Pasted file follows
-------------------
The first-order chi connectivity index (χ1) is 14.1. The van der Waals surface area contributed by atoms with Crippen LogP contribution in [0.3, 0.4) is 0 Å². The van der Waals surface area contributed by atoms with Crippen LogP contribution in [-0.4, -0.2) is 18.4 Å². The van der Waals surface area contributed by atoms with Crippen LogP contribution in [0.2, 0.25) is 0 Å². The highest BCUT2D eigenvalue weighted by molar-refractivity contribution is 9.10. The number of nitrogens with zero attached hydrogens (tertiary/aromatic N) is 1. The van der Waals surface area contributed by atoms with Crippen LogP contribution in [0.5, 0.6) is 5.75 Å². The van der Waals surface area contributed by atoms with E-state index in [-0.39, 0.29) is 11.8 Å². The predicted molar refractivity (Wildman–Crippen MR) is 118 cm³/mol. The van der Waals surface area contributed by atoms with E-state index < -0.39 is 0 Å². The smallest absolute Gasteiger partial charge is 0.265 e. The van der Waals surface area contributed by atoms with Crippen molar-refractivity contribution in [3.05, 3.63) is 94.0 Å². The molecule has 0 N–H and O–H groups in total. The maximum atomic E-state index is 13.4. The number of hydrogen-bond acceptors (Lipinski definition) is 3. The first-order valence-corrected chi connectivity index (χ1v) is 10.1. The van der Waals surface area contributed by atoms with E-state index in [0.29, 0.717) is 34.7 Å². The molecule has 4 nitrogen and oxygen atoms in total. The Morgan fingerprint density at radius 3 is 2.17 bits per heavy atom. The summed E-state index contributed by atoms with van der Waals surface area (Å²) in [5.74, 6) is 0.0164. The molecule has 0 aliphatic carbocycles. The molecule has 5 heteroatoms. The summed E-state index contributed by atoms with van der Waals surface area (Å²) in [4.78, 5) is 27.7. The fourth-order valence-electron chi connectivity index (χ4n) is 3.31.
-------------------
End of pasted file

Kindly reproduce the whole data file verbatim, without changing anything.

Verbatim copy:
The first-order chi connectivity index (χ1) is 14.1. The van der Waals surface area contributed by atoms with Crippen LogP contribution in [0.3, 0.4) is 0 Å². The van der Waals surface area contributed by atoms with Crippen LogP contribution in [-0.4, -0.2) is 18.4 Å². The van der Waals surface area contributed by atoms with Crippen LogP contribution in [0.2, 0.25) is 0 Å². The highest BCUT2D eigenvalue weighted by molar-refractivity contribution is 9.10. The number of nitrogens with zero attached hydrogens (tertiary/aromatic N) is 1. The van der Waals surface area contributed by atoms with Crippen LogP contribution in [0.5, 0.6) is 5.75 Å². The van der Waals surface area contributed by atoms with E-state index in [-0.39, 0.29) is 11.8 Å². The predicted molar refractivity (Wildman–Crippen MR) is 118 cm³/mol. The van der Waals surface area contributed by atoms with E-state index < -0.39 is 0 Å². The smallest absolute Gasteiger partial charge is 0.265 e. The van der Waals surface area contributed by atoms with Crippen molar-refractivity contribution in [3.05, 3.63) is 94.0 Å². The molecule has 0 N–H and O–H groups in total. The maximum atomic E-state index is 13.4. The number of hydrogen-bond acceptors (Lipinski definition) is 3. The first-order valence-corrected chi connectivity index (χ1v) is 10.1. The van der Waals surface area contributed by atoms with E-state index in [0.29, 0.717) is 34.7 Å². The molecule has 4 nitrogen and oxygen atoms in total. The Morgan fingerprint density at radius 3 is 2.17 bits per heavy atom. The summed E-state index contributed by atoms with van der Waals surface area (Å²) in [5.74, 6) is 0.0164. The molecule has 0 aliphatic carbocycles. The molecule has 5 heteroatoms. The summed E-state index contributed by atoms with van der Waals surface area (Å²) in [4.78, 5) is 27.7. The fourth-order valence-electron chi connectivity index (χ4n) is 3.31.